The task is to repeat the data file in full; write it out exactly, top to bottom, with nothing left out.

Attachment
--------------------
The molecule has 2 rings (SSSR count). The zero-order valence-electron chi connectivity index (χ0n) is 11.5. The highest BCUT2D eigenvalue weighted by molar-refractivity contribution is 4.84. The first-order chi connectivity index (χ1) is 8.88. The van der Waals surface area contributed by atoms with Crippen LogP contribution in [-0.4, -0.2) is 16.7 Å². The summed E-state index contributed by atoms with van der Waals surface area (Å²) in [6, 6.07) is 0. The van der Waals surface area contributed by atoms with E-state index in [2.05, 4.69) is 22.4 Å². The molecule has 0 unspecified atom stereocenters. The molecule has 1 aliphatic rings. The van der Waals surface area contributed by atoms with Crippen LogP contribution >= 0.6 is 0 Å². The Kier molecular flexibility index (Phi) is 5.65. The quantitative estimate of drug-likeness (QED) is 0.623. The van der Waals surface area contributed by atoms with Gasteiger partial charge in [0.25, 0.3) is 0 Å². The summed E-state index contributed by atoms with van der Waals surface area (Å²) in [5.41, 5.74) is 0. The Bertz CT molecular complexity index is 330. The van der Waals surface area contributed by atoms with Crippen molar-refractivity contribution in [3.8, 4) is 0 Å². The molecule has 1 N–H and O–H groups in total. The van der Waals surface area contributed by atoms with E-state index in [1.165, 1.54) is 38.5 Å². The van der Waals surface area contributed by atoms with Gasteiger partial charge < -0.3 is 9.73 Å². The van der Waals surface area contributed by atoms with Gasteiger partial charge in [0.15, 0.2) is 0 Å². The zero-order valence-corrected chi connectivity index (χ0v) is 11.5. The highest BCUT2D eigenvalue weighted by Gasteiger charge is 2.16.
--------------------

The molecule has 2 rings (SSSR count). The zero-order valence-electron chi connectivity index (χ0n) is 11.5. The highest BCUT2D eigenvalue weighted by molar-refractivity contribution is 4.84. The first-order chi connectivity index (χ1) is 8.88. The van der Waals surface area contributed by atoms with Crippen LogP contribution in [-0.4, -0.2) is 16.7 Å². The summed E-state index contributed by atoms with van der Waals surface area (Å²) in [6, 6.07) is 0. The van der Waals surface area contributed by atoms with E-state index in [2.05, 4.69) is 22.4 Å². The molecule has 0 unspecified atom stereocenters. The molecule has 1 aliphatic rings. The van der Waals surface area contributed by atoms with Crippen LogP contribution >= 0.6 is 0 Å². The Kier molecular flexibility index (Phi) is 5.65. The quantitative estimate of drug-likeness (QED) is 0.623. The van der Waals surface area contributed by atoms with Gasteiger partial charge in [0.25, 0.3) is 0 Å². The summed E-state index contributed by atoms with van der Waals surface area (Å²) in [5.41, 5.74) is 0. The Bertz CT molecular complexity index is 330. The van der Waals surface area contributed by atoms with Crippen molar-refractivity contribution in [3.8, 4) is 0 Å². The molecule has 1 N–H and O–H groups in total. The van der Waals surface area contributed by atoms with E-state index in [1.165, 1.54) is 38.5 Å². The van der Waals surface area contributed by atoms with Gasteiger partial charge < -0.3 is 9.73 Å². The van der Waals surface area contributed by atoms with Gasteiger partial charge in [0.15, 0.2) is 0 Å². The zero-order valence-corrected chi connectivity index (χ0v) is 11.5. The highest BCUT2D eigenvalue weighted by Gasteiger charge is 2.16.